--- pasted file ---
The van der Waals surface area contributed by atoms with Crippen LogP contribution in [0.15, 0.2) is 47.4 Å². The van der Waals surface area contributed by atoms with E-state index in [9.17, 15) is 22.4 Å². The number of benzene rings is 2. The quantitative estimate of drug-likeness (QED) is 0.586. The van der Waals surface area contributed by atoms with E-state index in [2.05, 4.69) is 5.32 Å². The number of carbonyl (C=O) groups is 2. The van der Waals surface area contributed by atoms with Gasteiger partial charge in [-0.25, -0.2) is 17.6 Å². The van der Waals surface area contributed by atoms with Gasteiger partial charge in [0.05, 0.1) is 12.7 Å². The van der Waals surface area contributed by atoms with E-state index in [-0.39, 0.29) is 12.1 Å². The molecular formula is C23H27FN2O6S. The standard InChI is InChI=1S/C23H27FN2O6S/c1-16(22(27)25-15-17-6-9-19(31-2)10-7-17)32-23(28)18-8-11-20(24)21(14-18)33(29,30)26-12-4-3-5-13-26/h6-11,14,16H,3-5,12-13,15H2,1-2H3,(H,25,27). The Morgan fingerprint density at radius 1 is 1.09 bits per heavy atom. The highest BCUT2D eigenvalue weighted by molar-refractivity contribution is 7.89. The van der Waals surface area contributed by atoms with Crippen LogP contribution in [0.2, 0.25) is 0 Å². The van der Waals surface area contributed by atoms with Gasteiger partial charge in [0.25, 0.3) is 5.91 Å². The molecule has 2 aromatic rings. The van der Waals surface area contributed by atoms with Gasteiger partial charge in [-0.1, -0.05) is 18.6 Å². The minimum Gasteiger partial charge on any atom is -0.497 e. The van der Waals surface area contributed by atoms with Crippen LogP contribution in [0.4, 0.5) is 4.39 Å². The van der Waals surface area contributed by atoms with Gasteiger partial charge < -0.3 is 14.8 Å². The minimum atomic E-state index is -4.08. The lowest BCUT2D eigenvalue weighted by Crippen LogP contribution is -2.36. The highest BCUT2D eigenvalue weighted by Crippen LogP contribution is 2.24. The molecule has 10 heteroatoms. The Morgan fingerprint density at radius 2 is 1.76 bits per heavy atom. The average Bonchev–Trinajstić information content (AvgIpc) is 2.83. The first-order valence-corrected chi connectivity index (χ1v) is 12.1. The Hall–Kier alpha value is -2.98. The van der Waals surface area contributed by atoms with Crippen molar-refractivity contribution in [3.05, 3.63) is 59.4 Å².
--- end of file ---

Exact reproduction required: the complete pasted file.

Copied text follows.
The van der Waals surface area contributed by atoms with Crippen LogP contribution in [0.15, 0.2) is 47.4 Å². The van der Waals surface area contributed by atoms with E-state index in [9.17, 15) is 22.4 Å². The number of benzene rings is 2. The quantitative estimate of drug-likeness (QED) is 0.586. The van der Waals surface area contributed by atoms with E-state index in [2.05, 4.69) is 5.32 Å². The number of carbonyl (C=O) groups is 2. The van der Waals surface area contributed by atoms with Gasteiger partial charge in [-0.25, -0.2) is 17.6 Å². The van der Waals surface area contributed by atoms with Gasteiger partial charge in [0.05, 0.1) is 12.7 Å². The van der Waals surface area contributed by atoms with E-state index in [-0.39, 0.29) is 12.1 Å². The molecular formula is C23H27FN2O6S. The standard InChI is InChI=1S/C23H27FN2O6S/c1-16(22(27)25-15-17-6-9-19(31-2)10-7-17)32-23(28)18-8-11-20(24)21(14-18)33(29,30)26-12-4-3-5-13-26/h6-11,14,16H,3-5,12-13,15H2,1-2H3,(H,25,27). The Morgan fingerprint density at radius 1 is 1.09 bits per heavy atom. The highest BCUT2D eigenvalue weighted by molar-refractivity contribution is 7.89. The van der Waals surface area contributed by atoms with Crippen LogP contribution in [0.2, 0.25) is 0 Å². The van der Waals surface area contributed by atoms with Gasteiger partial charge in [0.25, 0.3) is 5.91 Å². The molecule has 2 aromatic rings. The van der Waals surface area contributed by atoms with Gasteiger partial charge in [-0.1, -0.05) is 18.6 Å². The minimum Gasteiger partial charge on any atom is -0.497 e. The van der Waals surface area contributed by atoms with Crippen LogP contribution in [0.4, 0.5) is 4.39 Å². The van der Waals surface area contributed by atoms with Gasteiger partial charge < -0.3 is 14.8 Å². The minimum atomic E-state index is -4.08. The lowest BCUT2D eigenvalue weighted by Crippen LogP contribution is -2.36. The highest BCUT2D eigenvalue weighted by Crippen LogP contribution is 2.24. The molecule has 10 heteroatoms. The Morgan fingerprint density at radius 2 is 1.76 bits per heavy atom. The average Bonchev–Trinajstić information content (AvgIpc) is 2.83. The first-order valence-corrected chi connectivity index (χ1v) is 12.1. The Hall–Kier alpha value is -2.98. The van der Waals surface area contributed by atoms with Crippen molar-refractivity contribution in [3.05, 3.63) is 59.4 Å².